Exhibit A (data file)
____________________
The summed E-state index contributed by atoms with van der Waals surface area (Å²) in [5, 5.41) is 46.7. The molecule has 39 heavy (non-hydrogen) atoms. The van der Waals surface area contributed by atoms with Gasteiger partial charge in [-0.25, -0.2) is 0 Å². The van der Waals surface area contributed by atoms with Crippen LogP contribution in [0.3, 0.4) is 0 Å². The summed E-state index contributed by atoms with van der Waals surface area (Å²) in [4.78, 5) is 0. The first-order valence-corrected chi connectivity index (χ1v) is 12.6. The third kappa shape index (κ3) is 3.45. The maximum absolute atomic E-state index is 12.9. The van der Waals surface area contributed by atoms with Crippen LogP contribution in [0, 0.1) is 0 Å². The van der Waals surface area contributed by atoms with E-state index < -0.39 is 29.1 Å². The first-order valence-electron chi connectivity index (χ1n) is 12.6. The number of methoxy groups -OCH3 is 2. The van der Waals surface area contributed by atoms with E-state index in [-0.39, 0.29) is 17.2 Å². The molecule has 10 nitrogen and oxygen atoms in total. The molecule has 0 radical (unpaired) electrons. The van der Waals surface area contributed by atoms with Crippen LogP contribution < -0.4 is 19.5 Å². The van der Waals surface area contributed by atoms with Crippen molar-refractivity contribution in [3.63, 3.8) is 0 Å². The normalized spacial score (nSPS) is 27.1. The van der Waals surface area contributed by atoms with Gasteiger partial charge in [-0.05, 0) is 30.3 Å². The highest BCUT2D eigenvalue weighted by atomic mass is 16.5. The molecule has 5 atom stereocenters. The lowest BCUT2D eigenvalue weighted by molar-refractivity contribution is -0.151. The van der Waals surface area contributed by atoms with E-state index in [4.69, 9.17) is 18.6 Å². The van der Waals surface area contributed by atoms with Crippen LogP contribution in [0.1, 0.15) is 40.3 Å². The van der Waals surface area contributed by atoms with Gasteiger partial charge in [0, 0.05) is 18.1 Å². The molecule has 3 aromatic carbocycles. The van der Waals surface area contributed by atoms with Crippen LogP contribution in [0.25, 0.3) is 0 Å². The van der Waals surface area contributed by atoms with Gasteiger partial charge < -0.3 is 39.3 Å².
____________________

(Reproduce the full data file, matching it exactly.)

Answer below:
The summed E-state index contributed by atoms with van der Waals surface area (Å²) in [5, 5.41) is 46.7. The molecule has 39 heavy (non-hydrogen) atoms. The van der Waals surface area contributed by atoms with Gasteiger partial charge in [-0.25, -0.2) is 0 Å². The van der Waals surface area contributed by atoms with Crippen LogP contribution in [0.3, 0.4) is 0 Å². The summed E-state index contributed by atoms with van der Waals surface area (Å²) in [4.78, 5) is 0. The first-order valence-corrected chi connectivity index (χ1v) is 12.6. The third kappa shape index (κ3) is 3.45. The maximum absolute atomic E-state index is 12.9. The van der Waals surface area contributed by atoms with Crippen LogP contribution in [0, 0.1) is 0 Å². The van der Waals surface area contributed by atoms with E-state index < -0.39 is 29.1 Å². The first-order valence-electron chi connectivity index (χ1n) is 12.6. The number of methoxy groups -OCH3 is 2. The van der Waals surface area contributed by atoms with E-state index in [-0.39, 0.29) is 17.2 Å². The molecule has 10 nitrogen and oxygen atoms in total. The molecule has 0 radical (unpaired) electrons. The van der Waals surface area contributed by atoms with Crippen LogP contribution < -0.4 is 19.5 Å². The van der Waals surface area contributed by atoms with Crippen molar-refractivity contribution in [3.63, 3.8) is 0 Å². The normalized spacial score (nSPS) is 27.1. The van der Waals surface area contributed by atoms with Gasteiger partial charge in [-0.05, 0) is 30.3 Å². The highest BCUT2D eigenvalue weighted by atomic mass is 16.5. The molecule has 5 atom stereocenters. The lowest BCUT2D eigenvalue weighted by molar-refractivity contribution is -0.151. The van der Waals surface area contributed by atoms with E-state index in [4.69, 9.17) is 18.6 Å². The van der Waals surface area contributed by atoms with Crippen LogP contribution in [0.1, 0.15) is 40.3 Å². The van der Waals surface area contributed by atoms with Gasteiger partial charge in [0, 0.05) is 18.1 Å². The molecule has 3 aromatic carbocycles. The van der Waals surface area contributed by atoms with Crippen LogP contribution in [0.25, 0.3) is 0 Å². The van der Waals surface area contributed by atoms with Gasteiger partial charge < -0.3 is 39.3 Å².